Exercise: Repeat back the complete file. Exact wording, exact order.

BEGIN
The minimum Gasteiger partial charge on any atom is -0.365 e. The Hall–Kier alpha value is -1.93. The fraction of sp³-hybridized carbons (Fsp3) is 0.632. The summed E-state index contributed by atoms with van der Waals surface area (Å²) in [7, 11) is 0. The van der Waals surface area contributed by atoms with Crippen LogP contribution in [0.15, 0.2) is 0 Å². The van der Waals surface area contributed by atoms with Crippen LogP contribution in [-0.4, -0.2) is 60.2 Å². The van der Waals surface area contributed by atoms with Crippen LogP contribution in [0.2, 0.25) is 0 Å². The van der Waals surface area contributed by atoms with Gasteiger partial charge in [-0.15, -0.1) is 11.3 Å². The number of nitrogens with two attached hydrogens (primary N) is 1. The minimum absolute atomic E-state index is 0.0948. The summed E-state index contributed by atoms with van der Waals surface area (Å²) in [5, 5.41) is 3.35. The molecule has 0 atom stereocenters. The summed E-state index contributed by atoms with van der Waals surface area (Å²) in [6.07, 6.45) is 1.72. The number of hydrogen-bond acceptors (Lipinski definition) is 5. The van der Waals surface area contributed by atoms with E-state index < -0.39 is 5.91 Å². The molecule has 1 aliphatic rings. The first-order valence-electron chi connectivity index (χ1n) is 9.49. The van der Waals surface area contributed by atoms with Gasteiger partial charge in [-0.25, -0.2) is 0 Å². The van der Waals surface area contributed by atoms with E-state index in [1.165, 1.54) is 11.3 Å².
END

The minimum Gasteiger partial charge on any atom is -0.365 e. The Hall–Kier alpha value is -1.93. The fraction of sp³-hybridized carbons (Fsp3) is 0.632. The summed E-state index contributed by atoms with van der Waals surface area (Å²) in [7, 11) is 0. The van der Waals surface area contributed by atoms with Crippen LogP contribution in [0.15, 0.2) is 0 Å². The van der Waals surface area contributed by atoms with Crippen LogP contribution in [-0.4, -0.2) is 60.2 Å². The van der Waals surface area contributed by atoms with Crippen LogP contribution in [0.2, 0.25) is 0 Å². The van der Waals surface area contributed by atoms with Gasteiger partial charge in [-0.15, -0.1) is 11.3 Å². The number of nitrogens with two attached hydrogens (primary N) is 1. The minimum absolute atomic E-state index is 0.0948. The summed E-state index contributed by atoms with van der Waals surface area (Å²) in [5, 5.41) is 3.35. The molecule has 0 atom stereocenters. The summed E-state index contributed by atoms with van der Waals surface area (Å²) in [6.07, 6.45) is 1.72. The number of hydrogen-bond acceptors (Lipinski definition) is 5. The van der Waals surface area contributed by atoms with E-state index < -0.39 is 5.91 Å². The molecule has 1 aliphatic rings. The first-order valence-electron chi connectivity index (χ1n) is 9.49. The van der Waals surface area contributed by atoms with Gasteiger partial charge in [-0.25, -0.2) is 0 Å². The van der Waals surface area contributed by atoms with E-state index in [1.165, 1.54) is 11.3 Å².